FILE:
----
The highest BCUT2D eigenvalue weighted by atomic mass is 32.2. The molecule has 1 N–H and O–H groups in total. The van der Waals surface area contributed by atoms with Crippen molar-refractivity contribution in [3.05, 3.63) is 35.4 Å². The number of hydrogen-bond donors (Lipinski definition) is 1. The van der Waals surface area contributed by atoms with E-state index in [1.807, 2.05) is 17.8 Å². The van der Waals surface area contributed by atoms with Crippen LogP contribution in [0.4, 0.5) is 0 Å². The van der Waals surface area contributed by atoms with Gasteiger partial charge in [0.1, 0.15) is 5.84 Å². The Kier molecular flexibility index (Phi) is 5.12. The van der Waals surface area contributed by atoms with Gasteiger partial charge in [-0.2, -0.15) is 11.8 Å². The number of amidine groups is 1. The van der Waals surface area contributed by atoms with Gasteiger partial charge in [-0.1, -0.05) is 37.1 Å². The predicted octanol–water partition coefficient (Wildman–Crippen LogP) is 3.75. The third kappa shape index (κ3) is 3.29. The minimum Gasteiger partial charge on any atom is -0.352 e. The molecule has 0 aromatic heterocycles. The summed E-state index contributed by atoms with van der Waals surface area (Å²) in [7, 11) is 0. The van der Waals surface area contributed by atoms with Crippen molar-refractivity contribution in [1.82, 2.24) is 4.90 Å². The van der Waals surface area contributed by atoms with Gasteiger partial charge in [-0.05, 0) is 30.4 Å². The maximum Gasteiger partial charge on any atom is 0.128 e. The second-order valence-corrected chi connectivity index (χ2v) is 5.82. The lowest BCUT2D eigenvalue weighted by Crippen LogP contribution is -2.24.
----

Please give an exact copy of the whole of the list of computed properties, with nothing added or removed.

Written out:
The highest BCUT2D eigenvalue weighted by atomic mass is 32.2. The molecule has 1 N–H and O–H groups in total. The van der Waals surface area contributed by atoms with Crippen molar-refractivity contribution in [3.05, 3.63) is 35.4 Å². The number of hydrogen-bond donors (Lipinski definition) is 1. The van der Waals surface area contributed by atoms with E-state index in [1.807, 2.05) is 17.8 Å². The van der Waals surface area contributed by atoms with Crippen LogP contribution in [0.4, 0.5) is 0 Å². The van der Waals surface area contributed by atoms with Gasteiger partial charge in [0.1, 0.15) is 5.84 Å². The Kier molecular flexibility index (Phi) is 5.12. The van der Waals surface area contributed by atoms with Gasteiger partial charge in [-0.2, -0.15) is 11.8 Å². The number of amidine groups is 1. The van der Waals surface area contributed by atoms with Gasteiger partial charge in [-0.1, -0.05) is 37.1 Å². The predicted octanol–water partition coefficient (Wildman–Crippen LogP) is 3.75. The third kappa shape index (κ3) is 3.29. The minimum Gasteiger partial charge on any atom is -0.352 e. The molecule has 0 aromatic heterocycles. The summed E-state index contributed by atoms with van der Waals surface area (Å²) in [7, 11) is 0. The van der Waals surface area contributed by atoms with Crippen molar-refractivity contribution in [1.82, 2.24) is 4.90 Å². The van der Waals surface area contributed by atoms with Gasteiger partial charge in [-0.05, 0) is 30.4 Å². The maximum Gasteiger partial charge on any atom is 0.128 e. The second-order valence-corrected chi connectivity index (χ2v) is 5.82. The lowest BCUT2D eigenvalue weighted by Crippen LogP contribution is -2.24.